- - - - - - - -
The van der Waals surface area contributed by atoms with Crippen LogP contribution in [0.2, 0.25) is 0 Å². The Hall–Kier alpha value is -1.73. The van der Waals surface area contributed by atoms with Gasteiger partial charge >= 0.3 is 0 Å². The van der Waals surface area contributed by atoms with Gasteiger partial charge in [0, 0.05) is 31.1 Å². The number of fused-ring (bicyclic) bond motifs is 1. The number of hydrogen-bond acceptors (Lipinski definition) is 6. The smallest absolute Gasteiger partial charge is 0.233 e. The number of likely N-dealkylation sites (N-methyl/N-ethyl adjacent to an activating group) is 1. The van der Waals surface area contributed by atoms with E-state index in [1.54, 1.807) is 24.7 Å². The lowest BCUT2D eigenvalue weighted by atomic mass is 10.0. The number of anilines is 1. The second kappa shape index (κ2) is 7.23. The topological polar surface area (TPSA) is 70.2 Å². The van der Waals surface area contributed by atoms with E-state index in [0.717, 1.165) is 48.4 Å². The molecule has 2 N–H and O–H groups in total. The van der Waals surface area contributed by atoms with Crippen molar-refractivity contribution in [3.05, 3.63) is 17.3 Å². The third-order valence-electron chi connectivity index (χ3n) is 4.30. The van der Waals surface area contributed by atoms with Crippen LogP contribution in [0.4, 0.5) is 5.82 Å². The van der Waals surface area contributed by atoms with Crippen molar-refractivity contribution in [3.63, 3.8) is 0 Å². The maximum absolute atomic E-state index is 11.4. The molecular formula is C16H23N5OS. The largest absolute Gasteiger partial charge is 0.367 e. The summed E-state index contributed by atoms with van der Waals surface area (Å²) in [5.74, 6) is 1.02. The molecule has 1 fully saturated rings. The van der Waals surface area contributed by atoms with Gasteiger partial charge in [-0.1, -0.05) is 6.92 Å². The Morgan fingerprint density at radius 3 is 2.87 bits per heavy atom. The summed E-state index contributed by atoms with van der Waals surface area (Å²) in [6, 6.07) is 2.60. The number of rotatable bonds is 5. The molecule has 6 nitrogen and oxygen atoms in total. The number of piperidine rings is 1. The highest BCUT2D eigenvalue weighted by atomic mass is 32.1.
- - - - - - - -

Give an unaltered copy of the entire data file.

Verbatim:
The van der Waals surface area contributed by atoms with Crippen LogP contribution in [0.2, 0.25) is 0 Å². The Hall–Kier alpha value is -1.73. The van der Waals surface area contributed by atoms with Gasteiger partial charge >= 0.3 is 0 Å². The van der Waals surface area contributed by atoms with Gasteiger partial charge in [0, 0.05) is 31.1 Å². The number of fused-ring (bicyclic) bond motifs is 1. The number of hydrogen-bond acceptors (Lipinski definition) is 6. The smallest absolute Gasteiger partial charge is 0.233 e. The number of likely N-dealkylation sites (N-methyl/N-ethyl adjacent to an activating group) is 1. The van der Waals surface area contributed by atoms with E-state index in [1.54, 1.807) is 24.7 Å². The lowest BCUT2D eigenvalue weighted by atomic mass is 10.0. The number of anilines is 1. The second kappa shape index (κ2) is 7.23. The topological polar surface area (TPSA) is 70.2 Å². The van der Waals surface area contributed by atoms with E-state index in [0.717, 1.165) is 48.4 Å². The molecule has 2 N–H and O–H groups in total. The van der Waals surface area contributed by atoms with Crippen molar-refractivity contribution in [3.05, 3.63) is 17.3 Å². The third-order valence-electron chi connectivity index (χ3n) is 4.30. The van der Waals surface area contributed by atoms with Crippen LogP contribution in [0.4, 0.5) is 5.82 Å². The van der Waals surface area contributed by atoms with Crippen molar-refractivity contribution in [3.63, 3.8) is 0 Å². The maximum absolute atomic E-state index is 11.4. The molecular formula is C16H23N5OS. The largest absolute Gasteiger partial charge is 0.367 e. The summed E-state index contributed by atoms with van der Waals surface area (Å²) in [5.74, 6) is 1.02. The molecule has 1 fully saturated rings. The van der Waals surface area contributed by atoms with Gasteiger partial charge in [-0.1, -0.05) is 6.92 Å². The Morgan fingerprint density at radius 3 is 2.87 bits per heavy atom. The summed E-state index contributed by atoms with van der Waals surface area (Å²) in [6, 6.07) is 2.60. The number of rotatable bonds is 5. The molecule has 6 nitrogen and oxygen atoms in total. The number of piperidine rings is 1. The highest BCUT2D eigenvalue weighted by atomic mass is 32.1.